Does it turn on without a battery or when it’s not plugged in? Are strange fluids seeping from it? Does it have a decaying flesh kind of smell? If so, stop what you’re doing and, without being eaten, get it on YouTube.
Okay, we can’t help with Zombie machines, but if you read on you’ll have a better understanding of typical computer infections. A list of common things to look for is at the bottom of the page.
There are a lot of different infections for computers, especially those computers running Microsoft® Windows™. The most common infection is a Trojan Horse. These nasty little buggers are brought in or activated when you run a program that you thought was safe, such as a free game. They typically change operating system settings, like your desktop background, or disable features such as your control panel. They do not replicate themselves, and they rarely have the ability to pass themselves to other machines without the original installation package. They can also open up tunnels to your system that allow the malicious SOB at the other end to record your information, such as passwords, credit card numbers, and other information.
You keep hearing it, reading it, and if you’ve been unfortunate, you have seen it. Malware is malicious software with a few other names, such as: Ransom-ware, Adware, Spyware, Scare-ware, and Fake-ware (such as a Fake Antivirus or Fake AV). Like a Trojan Horse, as mentioned above, malware can come into your system from that free game you downloaded. A lot of malware is coming in on the backs of so-called legitimate programs. Think back to a free program you were installing that asked if you would also like to install some other program during the installation. Yup, you guessed it, sometimes that extra little add-on is malware. It can be a free browser toolbar, a cleanup utility, or some other interesting program. We call ’em CrapWare, with ‘we’ being most computer techs. It is a horrible action on the part of the ‘legitimate’ software developer or distributor to bundle these ‘not-so-legitimate’ programs, but it happens. “There’s no such thing as a free lunch.”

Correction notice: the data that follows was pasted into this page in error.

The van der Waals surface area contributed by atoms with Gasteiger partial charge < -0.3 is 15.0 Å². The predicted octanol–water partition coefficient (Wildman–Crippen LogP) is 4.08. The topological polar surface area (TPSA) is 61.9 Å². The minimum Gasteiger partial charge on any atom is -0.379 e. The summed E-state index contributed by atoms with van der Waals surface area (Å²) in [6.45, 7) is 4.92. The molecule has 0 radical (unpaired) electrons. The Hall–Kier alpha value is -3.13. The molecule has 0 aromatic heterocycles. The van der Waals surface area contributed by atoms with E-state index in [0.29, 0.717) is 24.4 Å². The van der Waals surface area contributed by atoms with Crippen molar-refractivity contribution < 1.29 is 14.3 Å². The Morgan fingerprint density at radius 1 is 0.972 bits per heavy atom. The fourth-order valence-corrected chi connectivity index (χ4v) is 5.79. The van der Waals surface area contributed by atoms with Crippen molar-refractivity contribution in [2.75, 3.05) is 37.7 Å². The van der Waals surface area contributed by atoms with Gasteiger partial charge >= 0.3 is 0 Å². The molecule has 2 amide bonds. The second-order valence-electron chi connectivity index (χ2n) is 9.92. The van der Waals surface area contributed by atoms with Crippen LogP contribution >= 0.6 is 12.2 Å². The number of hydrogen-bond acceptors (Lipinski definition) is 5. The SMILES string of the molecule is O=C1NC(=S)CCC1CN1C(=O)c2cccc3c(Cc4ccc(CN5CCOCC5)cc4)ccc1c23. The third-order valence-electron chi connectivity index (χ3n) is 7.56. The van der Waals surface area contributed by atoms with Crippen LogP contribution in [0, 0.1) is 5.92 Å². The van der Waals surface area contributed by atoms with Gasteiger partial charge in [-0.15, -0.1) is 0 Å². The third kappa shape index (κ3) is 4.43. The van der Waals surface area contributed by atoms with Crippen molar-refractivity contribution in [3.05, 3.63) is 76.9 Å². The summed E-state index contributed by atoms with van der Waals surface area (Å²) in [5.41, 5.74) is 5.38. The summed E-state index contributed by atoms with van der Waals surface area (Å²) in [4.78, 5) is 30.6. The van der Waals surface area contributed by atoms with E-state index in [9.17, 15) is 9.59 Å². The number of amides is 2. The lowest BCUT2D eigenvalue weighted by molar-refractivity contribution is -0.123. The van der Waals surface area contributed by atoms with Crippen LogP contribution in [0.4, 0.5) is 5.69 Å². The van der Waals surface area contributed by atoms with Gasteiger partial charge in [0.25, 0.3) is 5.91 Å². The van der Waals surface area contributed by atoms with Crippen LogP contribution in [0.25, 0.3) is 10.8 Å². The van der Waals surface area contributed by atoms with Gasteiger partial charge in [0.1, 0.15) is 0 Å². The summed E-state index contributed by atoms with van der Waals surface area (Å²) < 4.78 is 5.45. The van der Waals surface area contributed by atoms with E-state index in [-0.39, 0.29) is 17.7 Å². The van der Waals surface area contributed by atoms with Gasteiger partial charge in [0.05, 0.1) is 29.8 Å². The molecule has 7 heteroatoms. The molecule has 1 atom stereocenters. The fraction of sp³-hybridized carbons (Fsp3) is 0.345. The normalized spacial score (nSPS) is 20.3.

However erroneously the word is used, a computer virus is a program that copies itself and transfers to other computers. Think of them more as weeds in your flower garden or crab grass mixed with your Kentucky Blue. A computer virus is typically embedded in an executable file but can also be in the master boot record of a disk. This means that the virus is ran on every call to the boot record. Remember floppy disks? They spread more viruses than flash drives seem to spread malware. Back in the days without the Internet, people would swap floppies from one computer to the next, be it sharing schoolwork, work, games, or other programs. In my not so humble opinion, I say that the actual computer virus has gone the way of Polio. It still exists when no vaccine is given but has almost been eradicated. (Please forgive the analogy, as I do not make light of Polio, but only find a means to make my point clear.)
The real key in today’s age of using devices that access the Internet is to surf safe, never assume you are safe, and keep all of your antivirus programs up to date, yes, even Mac users.
We always offer free advice via Facebook and Twitter, as well as via e-mail, and now on Google+. And we do not mind helping remove the simple infections via Facebook or Twitter.